Rich people getting richer and investing it in all kinds of things, followed for give or take twenty years. If it would have been written by a woman and for a younger audience, it would have been compared with Gossip Girl.
Is this comedy, or slice-of-life? Does the family portrayed deserve sympathy or is this only a devoted piece to capitalism?
Possibly all of the above. When it’s mentioned that there’s more money “than we know what to do with” or that will last four human beings several life times, it’s easy to curl a nose up in disgust. Even when the age old Money Doesn’t Buy Happiness gets more and more support, because oh no — the rich girl has decision-stress.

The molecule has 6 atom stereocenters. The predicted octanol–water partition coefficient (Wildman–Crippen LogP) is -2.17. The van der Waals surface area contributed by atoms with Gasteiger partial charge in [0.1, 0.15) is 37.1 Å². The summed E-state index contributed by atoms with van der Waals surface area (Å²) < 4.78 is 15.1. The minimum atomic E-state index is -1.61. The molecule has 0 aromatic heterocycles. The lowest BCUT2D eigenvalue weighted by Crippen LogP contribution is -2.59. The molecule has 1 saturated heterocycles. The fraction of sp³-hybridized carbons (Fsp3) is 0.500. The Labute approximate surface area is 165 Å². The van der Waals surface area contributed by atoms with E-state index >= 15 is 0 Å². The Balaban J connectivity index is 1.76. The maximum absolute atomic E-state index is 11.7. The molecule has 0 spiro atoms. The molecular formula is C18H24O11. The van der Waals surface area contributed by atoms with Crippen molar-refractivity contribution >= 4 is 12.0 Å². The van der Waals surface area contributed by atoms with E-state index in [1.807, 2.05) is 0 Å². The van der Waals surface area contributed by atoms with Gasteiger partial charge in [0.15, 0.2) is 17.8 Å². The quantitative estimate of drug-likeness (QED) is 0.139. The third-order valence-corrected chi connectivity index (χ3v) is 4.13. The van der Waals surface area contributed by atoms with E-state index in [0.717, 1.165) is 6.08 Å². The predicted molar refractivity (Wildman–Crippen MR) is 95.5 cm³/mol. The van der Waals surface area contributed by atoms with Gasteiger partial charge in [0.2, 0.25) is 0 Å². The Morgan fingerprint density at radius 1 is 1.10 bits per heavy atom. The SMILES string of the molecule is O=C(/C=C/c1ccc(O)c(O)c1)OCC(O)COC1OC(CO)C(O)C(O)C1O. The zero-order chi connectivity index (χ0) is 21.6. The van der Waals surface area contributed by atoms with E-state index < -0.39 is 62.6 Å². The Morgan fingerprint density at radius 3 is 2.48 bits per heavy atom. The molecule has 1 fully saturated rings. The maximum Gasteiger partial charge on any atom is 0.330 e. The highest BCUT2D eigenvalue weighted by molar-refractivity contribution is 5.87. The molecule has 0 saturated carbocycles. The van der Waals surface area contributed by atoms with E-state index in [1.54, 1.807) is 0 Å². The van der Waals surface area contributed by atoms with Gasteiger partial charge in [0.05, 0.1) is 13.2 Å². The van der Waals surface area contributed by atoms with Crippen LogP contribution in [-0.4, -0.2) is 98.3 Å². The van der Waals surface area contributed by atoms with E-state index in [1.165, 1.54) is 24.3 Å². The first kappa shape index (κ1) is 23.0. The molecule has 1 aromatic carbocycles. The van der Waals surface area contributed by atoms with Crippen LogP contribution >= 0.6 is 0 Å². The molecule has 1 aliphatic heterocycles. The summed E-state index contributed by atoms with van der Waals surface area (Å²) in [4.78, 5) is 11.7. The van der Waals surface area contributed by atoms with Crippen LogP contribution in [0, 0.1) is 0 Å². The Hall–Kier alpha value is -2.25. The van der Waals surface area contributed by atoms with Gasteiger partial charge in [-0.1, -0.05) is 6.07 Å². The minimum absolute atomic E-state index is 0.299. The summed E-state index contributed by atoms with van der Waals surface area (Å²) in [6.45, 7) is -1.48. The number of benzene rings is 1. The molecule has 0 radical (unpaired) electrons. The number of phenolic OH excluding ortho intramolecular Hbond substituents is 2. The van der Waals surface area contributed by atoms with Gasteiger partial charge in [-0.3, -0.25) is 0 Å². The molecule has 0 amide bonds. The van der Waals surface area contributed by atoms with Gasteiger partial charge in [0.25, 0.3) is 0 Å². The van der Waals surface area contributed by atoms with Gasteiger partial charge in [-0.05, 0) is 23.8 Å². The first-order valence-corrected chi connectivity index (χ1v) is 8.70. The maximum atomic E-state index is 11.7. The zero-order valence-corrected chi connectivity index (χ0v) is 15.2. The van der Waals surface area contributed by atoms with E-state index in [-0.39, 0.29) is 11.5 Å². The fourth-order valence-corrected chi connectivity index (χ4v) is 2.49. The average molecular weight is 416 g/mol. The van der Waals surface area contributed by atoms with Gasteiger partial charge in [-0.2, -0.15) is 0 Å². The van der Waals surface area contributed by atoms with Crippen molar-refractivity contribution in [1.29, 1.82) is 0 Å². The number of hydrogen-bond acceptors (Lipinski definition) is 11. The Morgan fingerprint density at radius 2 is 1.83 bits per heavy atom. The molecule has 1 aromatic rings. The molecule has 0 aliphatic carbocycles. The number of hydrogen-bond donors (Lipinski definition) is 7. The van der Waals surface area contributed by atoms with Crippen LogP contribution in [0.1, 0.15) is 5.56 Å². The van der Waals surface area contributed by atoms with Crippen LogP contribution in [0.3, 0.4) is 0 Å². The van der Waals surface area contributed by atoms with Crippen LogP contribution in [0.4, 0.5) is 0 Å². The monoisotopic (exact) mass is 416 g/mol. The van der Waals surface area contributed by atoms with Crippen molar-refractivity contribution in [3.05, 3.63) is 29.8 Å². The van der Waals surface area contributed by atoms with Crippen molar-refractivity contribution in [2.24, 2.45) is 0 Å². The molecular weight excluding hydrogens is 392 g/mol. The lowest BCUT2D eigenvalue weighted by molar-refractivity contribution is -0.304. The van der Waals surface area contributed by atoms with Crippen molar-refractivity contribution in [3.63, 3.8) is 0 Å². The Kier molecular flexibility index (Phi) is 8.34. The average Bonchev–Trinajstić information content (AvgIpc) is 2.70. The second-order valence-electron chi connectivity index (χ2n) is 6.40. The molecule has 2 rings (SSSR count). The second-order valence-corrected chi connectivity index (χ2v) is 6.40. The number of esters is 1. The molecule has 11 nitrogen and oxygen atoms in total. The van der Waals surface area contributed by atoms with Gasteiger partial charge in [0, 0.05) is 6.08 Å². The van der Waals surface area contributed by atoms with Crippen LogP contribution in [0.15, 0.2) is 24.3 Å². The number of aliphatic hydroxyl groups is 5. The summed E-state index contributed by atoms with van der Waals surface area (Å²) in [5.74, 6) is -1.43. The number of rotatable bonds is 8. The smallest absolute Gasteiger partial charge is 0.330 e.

And yet. Jonathan Dee manages to keep the human side of things very close. That way The Privileges stays mildly interesting, easy to read. In the end, an adult Gossip Girl with more mention of finances, less brand name dropping and more believable characters.
The Privileges, Jonathan Dee, Corsair 2011